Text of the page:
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Houses of Worship

by Thomas S. Friedman • in
  • Installations
  • September 2019
• Created: September 11, 2019

The new 2,000-capacity auditorium at Christ Place Church in Flowery Branch, GA.

Once a simple, set-and-forget production, sound reinforcement sound can be a tough assignment. Worship services range from traditional piano/organ with voices to high-SPL praise bands at rock concert levels; or with many churches, it may be a combination of the two, serving different congregations just hours apart. Unfortunately, few H.O.W. spaces are designed with acoustical needs in mind, often occurring in over-reverberant spaces with extensive use of wood, glass, marble and other lovely — though acoustically difficult — treatments.

Fortunately, today’s technologies have made enabled the creation of worship environments with high intelligibility, wide bandwidth, superb coverage, controlled dispersion and mix tools that allow the FOH engineer to translate the power of the word to the entire congregation, whether seated near the altar or in the last row. And unlike a thumping club system, in this case, the clarity of the message is everything.

Given that premise, we present some recent installation projects, with both whole system and incremental upgrades. Each of these took a different approach, proving there are numerous solutions to any audio problem — large or small — for any sanctuary.

Allen & Heath dLive consoles handle the mix for the L-Acoustics speakers at FOH and monitor positions at Franklin Avenue Baptist Church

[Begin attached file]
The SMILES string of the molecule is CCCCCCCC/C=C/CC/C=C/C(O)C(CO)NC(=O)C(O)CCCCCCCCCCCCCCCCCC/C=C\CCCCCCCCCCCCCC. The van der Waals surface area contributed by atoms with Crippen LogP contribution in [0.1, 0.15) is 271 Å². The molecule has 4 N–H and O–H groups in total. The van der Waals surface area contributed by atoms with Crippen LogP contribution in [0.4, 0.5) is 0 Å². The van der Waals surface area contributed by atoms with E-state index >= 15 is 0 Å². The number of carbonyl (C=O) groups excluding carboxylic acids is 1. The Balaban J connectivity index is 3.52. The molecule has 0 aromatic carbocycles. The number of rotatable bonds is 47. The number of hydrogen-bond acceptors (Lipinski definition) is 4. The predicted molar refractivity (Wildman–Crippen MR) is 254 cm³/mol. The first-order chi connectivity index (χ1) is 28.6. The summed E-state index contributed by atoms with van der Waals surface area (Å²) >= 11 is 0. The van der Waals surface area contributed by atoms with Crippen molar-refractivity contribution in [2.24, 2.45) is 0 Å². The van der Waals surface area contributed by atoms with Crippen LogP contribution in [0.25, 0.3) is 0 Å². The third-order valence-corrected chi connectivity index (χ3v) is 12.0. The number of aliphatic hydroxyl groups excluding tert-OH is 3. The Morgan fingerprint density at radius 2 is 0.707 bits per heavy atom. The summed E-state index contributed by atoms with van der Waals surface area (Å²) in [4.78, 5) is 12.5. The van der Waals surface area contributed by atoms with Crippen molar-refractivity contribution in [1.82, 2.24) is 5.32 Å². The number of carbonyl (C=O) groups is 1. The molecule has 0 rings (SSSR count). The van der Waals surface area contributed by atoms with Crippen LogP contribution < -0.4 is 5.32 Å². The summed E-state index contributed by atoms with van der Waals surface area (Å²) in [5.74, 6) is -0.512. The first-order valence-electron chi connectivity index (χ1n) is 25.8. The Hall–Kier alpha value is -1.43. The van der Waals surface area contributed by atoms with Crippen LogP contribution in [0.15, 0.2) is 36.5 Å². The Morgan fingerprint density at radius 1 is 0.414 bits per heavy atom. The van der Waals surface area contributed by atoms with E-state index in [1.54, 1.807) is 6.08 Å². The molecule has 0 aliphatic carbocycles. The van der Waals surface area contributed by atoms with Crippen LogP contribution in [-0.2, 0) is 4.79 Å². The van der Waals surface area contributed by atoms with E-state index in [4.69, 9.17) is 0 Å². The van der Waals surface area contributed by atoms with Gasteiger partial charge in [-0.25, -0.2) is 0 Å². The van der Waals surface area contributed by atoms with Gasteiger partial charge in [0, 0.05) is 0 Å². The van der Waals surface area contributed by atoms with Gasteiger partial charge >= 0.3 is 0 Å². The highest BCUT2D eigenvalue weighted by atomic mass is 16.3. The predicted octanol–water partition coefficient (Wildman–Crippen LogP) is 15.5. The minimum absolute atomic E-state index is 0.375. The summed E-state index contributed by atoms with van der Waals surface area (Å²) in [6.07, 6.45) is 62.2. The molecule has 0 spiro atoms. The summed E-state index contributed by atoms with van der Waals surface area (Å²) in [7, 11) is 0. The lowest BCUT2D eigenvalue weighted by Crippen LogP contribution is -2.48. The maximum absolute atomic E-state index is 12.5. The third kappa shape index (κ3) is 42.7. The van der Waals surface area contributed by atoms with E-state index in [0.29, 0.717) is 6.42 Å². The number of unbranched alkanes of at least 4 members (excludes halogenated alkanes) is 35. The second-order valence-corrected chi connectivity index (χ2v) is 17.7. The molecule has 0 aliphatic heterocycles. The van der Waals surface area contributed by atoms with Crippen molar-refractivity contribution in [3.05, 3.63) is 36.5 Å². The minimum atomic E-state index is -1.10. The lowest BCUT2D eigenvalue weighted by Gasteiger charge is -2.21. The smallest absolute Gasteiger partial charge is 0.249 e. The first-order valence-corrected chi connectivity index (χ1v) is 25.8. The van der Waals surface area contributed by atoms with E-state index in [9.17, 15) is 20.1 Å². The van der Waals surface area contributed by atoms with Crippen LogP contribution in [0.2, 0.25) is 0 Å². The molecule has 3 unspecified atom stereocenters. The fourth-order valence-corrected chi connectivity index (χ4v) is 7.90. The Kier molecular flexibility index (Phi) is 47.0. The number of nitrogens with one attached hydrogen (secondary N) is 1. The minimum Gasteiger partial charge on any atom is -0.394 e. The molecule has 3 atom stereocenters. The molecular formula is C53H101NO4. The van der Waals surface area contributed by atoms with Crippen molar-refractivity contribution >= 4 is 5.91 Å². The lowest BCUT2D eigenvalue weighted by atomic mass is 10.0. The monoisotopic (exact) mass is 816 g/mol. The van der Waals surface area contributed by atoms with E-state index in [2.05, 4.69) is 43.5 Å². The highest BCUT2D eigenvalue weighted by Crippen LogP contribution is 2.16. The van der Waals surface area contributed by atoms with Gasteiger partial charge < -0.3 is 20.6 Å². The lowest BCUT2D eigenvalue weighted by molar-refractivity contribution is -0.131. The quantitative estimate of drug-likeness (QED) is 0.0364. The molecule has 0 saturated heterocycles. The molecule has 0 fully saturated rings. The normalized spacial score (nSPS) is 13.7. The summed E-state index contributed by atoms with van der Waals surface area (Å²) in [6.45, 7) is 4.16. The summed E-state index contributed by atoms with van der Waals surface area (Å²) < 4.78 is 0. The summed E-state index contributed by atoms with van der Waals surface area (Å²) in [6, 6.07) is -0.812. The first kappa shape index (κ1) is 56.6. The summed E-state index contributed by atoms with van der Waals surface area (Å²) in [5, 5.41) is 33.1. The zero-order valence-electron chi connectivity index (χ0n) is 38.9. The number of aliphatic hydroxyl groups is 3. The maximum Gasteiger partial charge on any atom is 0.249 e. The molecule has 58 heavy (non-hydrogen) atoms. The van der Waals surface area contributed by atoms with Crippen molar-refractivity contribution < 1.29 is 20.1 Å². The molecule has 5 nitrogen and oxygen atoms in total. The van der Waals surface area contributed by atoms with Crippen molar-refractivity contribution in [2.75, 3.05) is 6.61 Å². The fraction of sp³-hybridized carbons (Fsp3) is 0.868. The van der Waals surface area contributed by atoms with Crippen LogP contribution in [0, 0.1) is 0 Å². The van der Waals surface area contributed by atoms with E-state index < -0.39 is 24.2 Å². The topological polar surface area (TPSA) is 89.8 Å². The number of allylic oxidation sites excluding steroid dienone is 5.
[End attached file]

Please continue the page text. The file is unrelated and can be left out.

Franklin Avenue Baptist Church, New Orleans, LA

A mainstay of the community since its founding in the mid-20th century, the Franklin Avenue Baptist Church (FABC) even withstood Hurricane Katrina in 2005, moving back into its repaired 8th Ward sanctuary soon after the waters receded.

But a growing congregation required expanding to a new $35-million, 126,000-square-foot sanctuary with a 132-foot tower on a 25-acre lot near its original location. Nashville-based integrator Mankin Media Systems designed and installed an L-Acoustics long-throw Kara system for the 3,500-seat sanctuary.

The church’s new Kara sound system consists of three hangs of 11 Kara(i) boxes each. Low-end is supported by six floor-stacked KS28 double-18 subwoofers plus arrays of four SM18i subs flown next to the left/right Kara hangs. Two short-throw X8 extended-bandwidth loudspeakers provide front fill, while a pair of medium-throw ARCS Wide speakers flown behind the SB18i serve as choir monitors. A dozen LA4X and two LA12X amplified controllers power and process the entire system.

“The challenge was the sheer size of the new sanctuary, which also has a 175-seat choir loft and massive stage with a thrust and an orchestra pit,” says Mankin Media president and founder Ben Mankin. “The Kara loudspeakers were the perfect solution. The curve of the line array perfectly follows the rake of the seating, the throw of the Kara is excellent for distance in a large church, and using Soundvision software — which we use for everything — we were able to design and tune the system to cover every seat in the venue within less than 2 dB of any other seat.”

The church’s media director, Jestin J. Quiett, also saw the long-term potential for the church’s in the new sound system. “Moving from the old building to the new building is night and day,” he comments. “The technical tools we have now can help us grow for a long time, and the new audio system is amazing. There’s not a bad seat in the room.”

Mankin added, “In fact, after hearing the new system one of the pastors said, jokingly, ‘We’d better get some new singers, because everyone is going to hear every note through this sound system.’ I understand what he meant, though: the L-Acoustics sound system lets you hear every nuance of what’s coming from the stage. For a church with a message, that’s just what it needs.”